Clean? Never saw a clean one below $3,000. By 1971 they were already heading back up. At least in California from what I remember. A look at some old newspaper classifieds would be necessary to prove or disprove.
        Funny thing is in the early 1970s through the late 1980s there was a black ’61 beater in the Bay Area city where I lived. The owner looked and dressed somewhat like Jake and Elwood Blues long before there was any Blues Brothers. He was around 40 years old, had thinning black hair that was slicked straight back, wore glasses similar to Ray-Bans, always the same single breasted black suit with a boxy cut and narrow lapels. Always a white dress shirt with a skinny back tie. Can’t say whether or not he wore white socks because I never saw his feet. The only time I saw him was when he was driving his ‘vette to and from the local train station. From there he rode the train into San Francisco while his Covette sat all day in the parking lot with all the Datsuns, Novas, Mavericks Valiants, Mercedes 220s and other commuter cars.
        That ‘Vette was dull black probably in primer, had a hardtop, was slighty jacked up in back with a set of big and little and slighty rusty chrome reverse wheels with thin whitewall tires. As far as I was concerned, this guy was a Bada$$. He always had a wry mile whenever I saw him. In a way he was giving class conscious society the finger. As a teenager I couldn’t help but to stare when he drove by. He might as well have been wearing a Roman Toga and laurel crown and riding on the back of an Ostrich..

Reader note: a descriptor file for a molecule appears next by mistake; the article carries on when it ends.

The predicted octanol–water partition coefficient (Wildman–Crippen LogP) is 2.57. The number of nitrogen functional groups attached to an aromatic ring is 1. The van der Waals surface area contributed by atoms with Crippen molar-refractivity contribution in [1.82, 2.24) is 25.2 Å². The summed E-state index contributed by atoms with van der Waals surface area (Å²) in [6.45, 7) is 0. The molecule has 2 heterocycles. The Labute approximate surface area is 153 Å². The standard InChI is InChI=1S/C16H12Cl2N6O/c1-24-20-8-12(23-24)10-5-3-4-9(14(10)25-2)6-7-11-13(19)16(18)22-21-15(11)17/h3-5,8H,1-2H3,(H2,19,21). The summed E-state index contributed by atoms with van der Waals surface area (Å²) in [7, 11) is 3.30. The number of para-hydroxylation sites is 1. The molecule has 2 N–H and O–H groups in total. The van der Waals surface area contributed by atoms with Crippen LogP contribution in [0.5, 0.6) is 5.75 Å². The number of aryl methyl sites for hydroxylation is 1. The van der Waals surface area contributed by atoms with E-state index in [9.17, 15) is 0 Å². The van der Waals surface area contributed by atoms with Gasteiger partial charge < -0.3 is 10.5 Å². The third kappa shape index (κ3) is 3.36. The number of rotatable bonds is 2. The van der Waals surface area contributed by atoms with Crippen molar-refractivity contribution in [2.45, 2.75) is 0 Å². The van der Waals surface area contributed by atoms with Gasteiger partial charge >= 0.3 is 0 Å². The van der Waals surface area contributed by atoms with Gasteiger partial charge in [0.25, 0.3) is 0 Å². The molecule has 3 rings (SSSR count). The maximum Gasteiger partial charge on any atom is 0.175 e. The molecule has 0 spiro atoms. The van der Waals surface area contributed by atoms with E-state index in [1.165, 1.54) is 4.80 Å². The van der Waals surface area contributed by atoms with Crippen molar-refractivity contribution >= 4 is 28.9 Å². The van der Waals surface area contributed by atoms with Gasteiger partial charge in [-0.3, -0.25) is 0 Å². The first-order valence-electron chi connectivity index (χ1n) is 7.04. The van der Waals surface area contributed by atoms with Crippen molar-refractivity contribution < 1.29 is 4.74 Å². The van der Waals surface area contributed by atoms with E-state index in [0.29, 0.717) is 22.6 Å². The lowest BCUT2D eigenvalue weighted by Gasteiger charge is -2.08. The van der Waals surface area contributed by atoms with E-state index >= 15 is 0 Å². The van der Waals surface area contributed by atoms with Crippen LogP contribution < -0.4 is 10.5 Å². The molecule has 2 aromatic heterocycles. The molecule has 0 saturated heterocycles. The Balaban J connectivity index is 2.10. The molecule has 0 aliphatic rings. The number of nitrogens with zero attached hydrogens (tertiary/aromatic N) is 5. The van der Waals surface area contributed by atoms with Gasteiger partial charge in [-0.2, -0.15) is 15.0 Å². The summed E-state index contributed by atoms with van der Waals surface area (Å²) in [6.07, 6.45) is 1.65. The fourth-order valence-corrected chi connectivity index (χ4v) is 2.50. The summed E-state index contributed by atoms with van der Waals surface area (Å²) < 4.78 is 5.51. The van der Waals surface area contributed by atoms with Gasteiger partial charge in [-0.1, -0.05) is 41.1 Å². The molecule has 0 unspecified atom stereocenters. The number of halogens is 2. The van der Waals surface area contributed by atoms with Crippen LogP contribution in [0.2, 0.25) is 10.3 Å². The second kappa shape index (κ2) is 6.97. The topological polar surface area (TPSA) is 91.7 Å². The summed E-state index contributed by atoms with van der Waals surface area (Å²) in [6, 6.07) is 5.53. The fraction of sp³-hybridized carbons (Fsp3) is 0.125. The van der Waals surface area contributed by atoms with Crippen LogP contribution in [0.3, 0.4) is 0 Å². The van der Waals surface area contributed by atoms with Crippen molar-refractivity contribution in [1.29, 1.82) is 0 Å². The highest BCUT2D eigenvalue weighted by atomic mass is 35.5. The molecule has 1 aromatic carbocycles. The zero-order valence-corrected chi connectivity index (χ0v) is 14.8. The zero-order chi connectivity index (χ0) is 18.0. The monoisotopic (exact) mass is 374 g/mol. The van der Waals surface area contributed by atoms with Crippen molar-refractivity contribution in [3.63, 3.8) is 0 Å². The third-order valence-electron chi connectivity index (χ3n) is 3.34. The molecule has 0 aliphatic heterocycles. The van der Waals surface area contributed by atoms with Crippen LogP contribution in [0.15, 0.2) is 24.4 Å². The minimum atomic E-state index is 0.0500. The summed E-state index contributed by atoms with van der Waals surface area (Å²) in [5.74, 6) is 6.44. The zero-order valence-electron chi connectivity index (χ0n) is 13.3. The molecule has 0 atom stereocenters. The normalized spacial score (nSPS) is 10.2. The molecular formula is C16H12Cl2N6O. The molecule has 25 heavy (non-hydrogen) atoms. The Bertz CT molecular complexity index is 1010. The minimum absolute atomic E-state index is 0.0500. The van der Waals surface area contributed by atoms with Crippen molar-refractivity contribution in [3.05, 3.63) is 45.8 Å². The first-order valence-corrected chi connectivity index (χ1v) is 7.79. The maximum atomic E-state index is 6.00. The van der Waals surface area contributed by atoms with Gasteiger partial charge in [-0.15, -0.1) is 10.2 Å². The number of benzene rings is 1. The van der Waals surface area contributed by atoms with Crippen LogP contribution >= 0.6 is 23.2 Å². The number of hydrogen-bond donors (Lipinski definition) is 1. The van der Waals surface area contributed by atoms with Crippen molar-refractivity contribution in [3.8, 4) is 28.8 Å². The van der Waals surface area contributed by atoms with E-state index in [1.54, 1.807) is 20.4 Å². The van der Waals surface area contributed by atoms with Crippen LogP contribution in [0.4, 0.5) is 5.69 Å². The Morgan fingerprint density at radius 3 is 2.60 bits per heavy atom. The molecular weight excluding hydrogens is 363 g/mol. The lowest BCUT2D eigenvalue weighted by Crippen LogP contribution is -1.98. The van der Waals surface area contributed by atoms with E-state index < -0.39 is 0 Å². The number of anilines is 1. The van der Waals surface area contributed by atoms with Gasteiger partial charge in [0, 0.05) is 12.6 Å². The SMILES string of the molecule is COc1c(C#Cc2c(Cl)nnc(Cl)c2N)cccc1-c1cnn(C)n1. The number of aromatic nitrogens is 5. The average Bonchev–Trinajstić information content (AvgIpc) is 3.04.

Like 2
      • Steve

        I passed spending $600 on a 60 C1 in 1969, it looked decent except for the grafted on reverse hood scoop with the screen openings on the back, Ford style. Funny how things have changed.

        Like 1
  6. Rkp5555 Member

    Was anyone able to find this on Facebook Marketplace? I could not.

    I’ve got decent driving C1 chassis with 350 small block and Muncie 4 speed that was from a donor Vette that we restomodded. This could potentially work to put together a whole car

    Like 5
  7. gbvette62

    Looks like it’s gone now, but it’s not a 62. As others have said, the side trim and cove moldings are 61, as is the nose emblem, door panels and the generator driven tachometer (62’s had a distributor driven tach).

    Like 2
    • BlondeUXB Member

      It was pretty far gone as seen in the posting…

      Like 4
  8. Maverick

    Covered in plastic tarp didn’t help. Toast.

  9. Gerard Frederick

    There´s no such thing as a cheap project. This one appears to be rather costly, to put it mildly since it needs absolutely EVERYTHING.

    Like 3
  10. Larry D

    Yep, that thing sure looks like a ’61.

    There was a guy on ebay recently advertising a ’59 T-Bird as a ’60. The car had a ’60 VIN too. But it had the ’59 body. I wrote him and asked if he was sure his car was a ’60. He flared up at that and wrote back that yes, it had ’60 VIN!!! I wrote back and said it had a ’59 body. I told him he may want to contact whoever he bought it from and ask them to explain that.